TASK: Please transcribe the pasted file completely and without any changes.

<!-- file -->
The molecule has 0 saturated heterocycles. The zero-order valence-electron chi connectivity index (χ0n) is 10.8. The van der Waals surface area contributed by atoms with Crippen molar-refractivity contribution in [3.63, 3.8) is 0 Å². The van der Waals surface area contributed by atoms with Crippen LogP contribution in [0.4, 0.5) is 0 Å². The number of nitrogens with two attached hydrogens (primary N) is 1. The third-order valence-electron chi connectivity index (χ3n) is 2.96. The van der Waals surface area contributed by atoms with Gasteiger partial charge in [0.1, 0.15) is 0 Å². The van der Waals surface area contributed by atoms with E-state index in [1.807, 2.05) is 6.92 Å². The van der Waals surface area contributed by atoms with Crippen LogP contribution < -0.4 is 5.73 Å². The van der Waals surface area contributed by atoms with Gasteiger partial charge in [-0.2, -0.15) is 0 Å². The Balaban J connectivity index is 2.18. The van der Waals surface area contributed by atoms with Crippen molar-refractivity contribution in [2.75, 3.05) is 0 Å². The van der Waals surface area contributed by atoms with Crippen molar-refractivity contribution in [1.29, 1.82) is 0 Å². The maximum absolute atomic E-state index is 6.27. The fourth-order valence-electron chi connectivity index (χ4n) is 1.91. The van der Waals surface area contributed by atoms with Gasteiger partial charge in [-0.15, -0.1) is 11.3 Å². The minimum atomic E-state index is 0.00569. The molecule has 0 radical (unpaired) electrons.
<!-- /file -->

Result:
The molecule has 0 saturated heterocycles. The zero-order valence-electron chi connectivity index (χ0n) is 10.8. The van der Waals surface area contributed by atoms with Crippen molar-refractivity contribution in [3.63, 3.8) is 0 Å². The van der Waals surface area contributed by atoms with Crippen LogP contribution in [0.4, 0.5) is 0 Å². The number of nitrogens with two attached hydrogens (primary N) is 1. The third-order valence-electron chi connectivity index (χ3n) is 2.96. The van der Waals surface area contributed by atoms with Gasteiger partial charge in [0.1, 0.15) is 0 Å². The van der Waals surface area contributed by atoms with E-state index in [1.807, 2.05) is 6.92 Å². The van der Waals surface area contributed by atoms with Crippen LogP contribution < -0.4 is 5.73 Å². The van der Waals surface area contributed by atoms with Gasteiger partial charge in [-0.2, -0.15) is 0 Å². The Balaban J connectivity index is 2.18. The van der Waals surface area contributed by atoms with Crippen molar-refractivity contribution in [2.75, 3.05) is 0 Å². The van der Waals surface area contributed by atoms with Crippen molar-refractivity contribution in [1.29, 1.82) is 0 Å². The maximum absolute atomic E-state index is 6.27. The fourth-order valence-electron chi connectivity index (χ4n) is 1.91. The van der Waals surface area contributed by atoms with Gasteiger partial charge in [-0.15, -0.1) is 11.3 Å². The minimum atomic E-state index is 0.00569. The molecule has 0 radical (unpaired) electrons.